remained largely unchanged throughout its life. In total, from 1955 to 1963,
25,881 were produced.
This Motor Car
Mercedes-Benz 190 SL ‘501.399’ was sold new to Monsieur
Charles Marcoux of 31 Rue de Lancy, Geneva, on 14 August 1957. The sale was
handled by official agent Etoilauto SA, Rue de Hesse, Geneva. Mr Marcoux paid the ‘special price’ of 19,000 Swiss
francs for the car, noted as 15,000 in cash and 4,000 in works, which we assume
referred to either works he requested or works the car required after arriving
from Germany. The original invoice dated 14th
August 1957 and handwritten receipt dated 19th August 1957, both in
perfect condition, accompany the car today.
The original contract of sale (also with the car)
dated 29 May 1957 evidences the order and the car’s particular specification of
DB 543 ‘grenadine’ with 955 grey leather interior and grey soft top. A copy of
the factory data card details this specification and the factory hardtop
present with the car today. The paperwork notes that Mr Marcoux will collect
the car in Zurich, where it was imported on 3 August 1957: even the original
customs receipt is with the car.
The original service booklet confirms servicing work
at 518km (9 September 1957) and 2,181km (9 March 1961). Also present are the
original ownership manual, spare parts catalogue ‘B’ (1957), European dealer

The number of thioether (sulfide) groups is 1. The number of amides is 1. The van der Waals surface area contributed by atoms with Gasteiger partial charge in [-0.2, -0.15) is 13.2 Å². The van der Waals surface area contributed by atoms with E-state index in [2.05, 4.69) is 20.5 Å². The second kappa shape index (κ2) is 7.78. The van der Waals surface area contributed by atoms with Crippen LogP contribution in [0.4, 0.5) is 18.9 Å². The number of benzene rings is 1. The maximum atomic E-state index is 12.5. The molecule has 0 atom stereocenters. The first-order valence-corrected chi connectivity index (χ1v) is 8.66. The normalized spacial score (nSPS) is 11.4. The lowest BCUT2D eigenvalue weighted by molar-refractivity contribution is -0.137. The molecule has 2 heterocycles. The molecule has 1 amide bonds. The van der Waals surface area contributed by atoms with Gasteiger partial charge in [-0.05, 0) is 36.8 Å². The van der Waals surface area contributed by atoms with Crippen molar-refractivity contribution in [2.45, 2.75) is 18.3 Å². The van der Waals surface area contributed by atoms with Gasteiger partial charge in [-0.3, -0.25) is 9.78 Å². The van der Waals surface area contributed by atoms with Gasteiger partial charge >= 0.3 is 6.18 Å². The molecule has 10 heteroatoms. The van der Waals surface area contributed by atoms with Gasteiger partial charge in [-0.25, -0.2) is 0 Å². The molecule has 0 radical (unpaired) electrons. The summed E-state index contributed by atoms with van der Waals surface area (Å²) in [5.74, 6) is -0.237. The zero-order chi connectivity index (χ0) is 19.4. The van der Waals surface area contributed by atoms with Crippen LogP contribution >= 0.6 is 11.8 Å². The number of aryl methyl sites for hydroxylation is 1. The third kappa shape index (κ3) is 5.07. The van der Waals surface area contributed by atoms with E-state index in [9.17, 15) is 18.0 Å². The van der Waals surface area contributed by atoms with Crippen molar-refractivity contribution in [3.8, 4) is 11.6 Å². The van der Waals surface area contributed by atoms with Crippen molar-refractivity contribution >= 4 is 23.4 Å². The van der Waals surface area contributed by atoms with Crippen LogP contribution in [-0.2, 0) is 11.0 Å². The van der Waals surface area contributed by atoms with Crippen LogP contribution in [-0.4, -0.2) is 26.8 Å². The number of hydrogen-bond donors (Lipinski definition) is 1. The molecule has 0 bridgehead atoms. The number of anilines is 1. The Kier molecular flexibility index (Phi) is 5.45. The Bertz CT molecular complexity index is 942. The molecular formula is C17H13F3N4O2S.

directory (with fold-out map inside the rear cover), and typewritten factory
technical advice (dated July 1956), all contained in their beige vinyl wallet.
Everything is almost ‘as new’.
The 190 SL was kept largely unused by Charles Marcoux
until his passing, when it was inherited by his daughter. She lent it for
long-term display at the now closed classic car museum near Geneva airport
where it was first spotted by Simon Kidston, who organised auctions there from
1997 onwards. In 2016 Mr Marcoux’s daughter instructed a local garage, Garage
Blaise Fischer, Chemin de Grange-Collomb 14, 1212 Lancy, Switzerland, to
perform a major post-storage service on the Mercedes, a job that cost 14,959
Swiss francs. At that time the odometer read 7,060km.
Today, that figure is just over 7,400km, and a letter
from Mrs Marcoux dated 6 February 2021 confirms this figure to be the total
distance covered from new. She also states that, to her knowledge, the car has
never been totally repainted.
Kidston SA finally collected the car recently from Mrs
Marcoux, finding it stored behind boxes and boats in a garage near Geneva. Its
spare wheel still has the original Firestone tyre fitted. The suspension still
has its red and yellow factory markings. The upholstery is original and looks
like that of a two-year old car. Engine compressions are all between 8.5-8.8,
and the underbonnet labels and finishes are untouched. The factory lubrication
sticker is still on the windscreen. Unsurprisingly it drives like a new car.
Genuine ‘one owner, very low mileage’ classic cars are
the Holy Grail of collecting. This ‘time warp’ Mercedes-Benz 190 SL, with by
far the lowest mileage and best documentation we have ever seen, is surely